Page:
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Question DetailsAsked on 1/30/2017

no hot water relaced water heater but still no hot water

i also noticed i have a water leak on my property, can that have something to do with that?

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3 Answers


Unless the leak is big enough that it would take all the water from the household pipes (or at least to the elevation of the hot water faucets), no on the leak.

When water heater was replaced the hot water should have been tested (though probably only warming at that time). Assuming it fired up OK (gas or oil or electric), I would be looking for a water valve that was shut off to do the replacement - either on inlet side (usually on cold pipe coming in at top of tank), or possibly an outlet side valve. If not firing, then look as gas connections or gas/oil suply issue. If electric, make sure the breakers or master on/off switch for the heater was turned back on.

Answered 3 years ago by LCD



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Answered 3 years ago by Member Services


You did not say if your unit has indicstor LED lights(s) on it - they go on or blink in certain patterns indicating operational status or trouble - see the codes in the owners manual for whether yours says it is functioning correctly.

One thing I did not mentionwhich might help your troubleshooting. If water will flow out of hot water faucets (check this on two-handle faucets for a definitive answer, not a single handle one, to be sure water is not bleeding over from the cold side because a leaking internal faucet seal) - then the problem is in the water heater, not a closed valve. If no water comes out (or very little maybe because the valve seat is letting a bit by) then the problem is a shut valve - probably one that was shut off to install the heater and he forgot to open it back up when done.

If some faucets in the house are getting water from the hot side and others not, then there is an intermediate valve shut off somewhere, or very remotely possibly a line blockage though that is usually not anywhere near complete if caused by some mineral buildup or such that broke feee during the servicing - total or near-total blockages of that kind almost always build up slowly, constricting the flow gradually over months or years.

Or - and yes I have seen this several times - he connected the piping without removing the shipping plugs in the water heater - most have a push-in plastic plug to keep debris out of the two pipe fittings on the top and the overpressure valve on the side. IF that turns out to be the problem, not only the two pipe connections should have the plugs removed but the overpressure valve also should be removed and checked for a plug - because a plug left in there could remove the protection that valve provides against a tank literally blowing up if it ever gets seriously overpressured !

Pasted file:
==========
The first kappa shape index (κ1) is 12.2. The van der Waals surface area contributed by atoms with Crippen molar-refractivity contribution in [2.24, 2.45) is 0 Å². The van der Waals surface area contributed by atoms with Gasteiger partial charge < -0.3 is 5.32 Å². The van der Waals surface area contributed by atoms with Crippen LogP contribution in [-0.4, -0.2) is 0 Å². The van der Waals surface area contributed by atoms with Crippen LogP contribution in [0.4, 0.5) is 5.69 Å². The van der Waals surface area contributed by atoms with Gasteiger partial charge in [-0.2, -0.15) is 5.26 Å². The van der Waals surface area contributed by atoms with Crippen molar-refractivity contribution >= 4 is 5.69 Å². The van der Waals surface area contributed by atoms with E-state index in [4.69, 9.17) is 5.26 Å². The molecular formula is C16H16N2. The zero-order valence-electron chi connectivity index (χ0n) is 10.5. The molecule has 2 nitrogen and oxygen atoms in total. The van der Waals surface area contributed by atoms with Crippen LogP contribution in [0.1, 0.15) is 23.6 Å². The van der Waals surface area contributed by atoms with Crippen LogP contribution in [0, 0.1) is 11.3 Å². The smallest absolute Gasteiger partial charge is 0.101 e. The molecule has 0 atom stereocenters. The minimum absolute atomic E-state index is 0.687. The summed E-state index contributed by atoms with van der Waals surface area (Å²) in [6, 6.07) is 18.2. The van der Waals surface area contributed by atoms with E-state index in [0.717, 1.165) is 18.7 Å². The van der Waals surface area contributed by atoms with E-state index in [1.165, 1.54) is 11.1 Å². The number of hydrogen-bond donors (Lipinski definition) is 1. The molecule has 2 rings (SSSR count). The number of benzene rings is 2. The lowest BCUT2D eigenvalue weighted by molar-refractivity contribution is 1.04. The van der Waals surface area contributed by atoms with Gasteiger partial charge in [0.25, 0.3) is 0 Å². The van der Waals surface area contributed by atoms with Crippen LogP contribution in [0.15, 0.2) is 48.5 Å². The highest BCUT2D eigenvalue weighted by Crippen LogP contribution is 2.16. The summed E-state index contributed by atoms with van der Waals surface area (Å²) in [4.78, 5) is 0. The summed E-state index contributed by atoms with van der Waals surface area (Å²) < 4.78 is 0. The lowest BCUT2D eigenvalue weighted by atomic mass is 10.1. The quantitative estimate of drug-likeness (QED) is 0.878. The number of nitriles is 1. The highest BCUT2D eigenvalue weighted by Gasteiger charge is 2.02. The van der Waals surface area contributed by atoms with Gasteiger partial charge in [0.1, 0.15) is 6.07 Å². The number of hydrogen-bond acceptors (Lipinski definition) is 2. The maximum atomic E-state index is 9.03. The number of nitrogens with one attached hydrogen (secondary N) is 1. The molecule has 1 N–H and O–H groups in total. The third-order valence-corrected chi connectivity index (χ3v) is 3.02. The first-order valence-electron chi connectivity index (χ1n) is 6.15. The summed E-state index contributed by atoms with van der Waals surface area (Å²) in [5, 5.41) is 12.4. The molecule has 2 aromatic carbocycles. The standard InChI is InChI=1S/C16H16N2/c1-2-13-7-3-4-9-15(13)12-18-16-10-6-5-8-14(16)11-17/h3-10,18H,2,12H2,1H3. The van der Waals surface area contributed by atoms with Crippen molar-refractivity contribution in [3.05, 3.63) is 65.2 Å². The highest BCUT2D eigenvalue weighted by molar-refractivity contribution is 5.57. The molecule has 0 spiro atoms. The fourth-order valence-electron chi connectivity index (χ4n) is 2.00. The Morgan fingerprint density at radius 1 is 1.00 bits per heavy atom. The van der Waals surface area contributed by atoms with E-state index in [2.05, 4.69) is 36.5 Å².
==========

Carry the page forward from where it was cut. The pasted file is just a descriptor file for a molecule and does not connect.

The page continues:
Ditto to gas valve - they usually come with several shipping plugs which if not removed would prevent gas from getting to where it should.

If water DOES come out of the hot faucets, but is cold, then the flow path is OK but the heater is not heating. Check breaker and intermediate power switch (should be on wall within about 6 feet of the appliance if it receives 120V power) if electric fired or if it uses an electric power feed like newer high-efficiency ones with a heat pump mounted on top. Since you will not hear anything when it is turned on (though a red LED light may come on the face of the unit), you would have to wait a bit to see if it is heating up. You can (touch with wet hand to avoid possible burn) feel if the unit is heating (after a bit) by touching the hot water pipe leading out of the heater (if only one line has a shutoff valve on it over tank, hot should be the one without the valve). Feel a couple of feet away from the tank because at the top of the tank, if it has been sitting idle for awhile, both pipes will be at tank temperature - though obviously if both are cold, then the tank is not heating.

If oil or gas fired try turning the temperature setting dial on the water heater significantly higher for a bit (remember where it was set at to set back when done) and see if it fires up. And of course check that the water heater dial setting (see manual for what position corresponds to about what temperature) is high enough to produce about 125-135 degree water (you can check with thermometer in running water and adjust later as needed, because the dial settings for temperature are commonly not bvery accurate). Commonly 125 degrees is about 1/4-1/3 of the way up the range of settings from VACATION or LOW similar lowest setting to top. If the heater does not kick on within a few seconds, then you likely have a fuel or ignition issue - thermocouple or thermopile not operating so gas will not flow, gas control valve has a problem, gas shutoff valve on the gas line at the heater is off, or you are not getting fuel to the heater because of a fuel interruption (or tank is low/out if oil or propane).

Check if pilot is on - or if not a constant-on pilot type, see if pilot ignites when you turn the thermostat up - could be the pilot was never lit or went out for some reason.

If these suggestions and reading the manual do not solve it for you, then you need a Plumber - or many Heating and A/C contractors also do water heater work, but plumber is more commonly the one for this sort of diagnosis.

Answered 3 years ago by LCD

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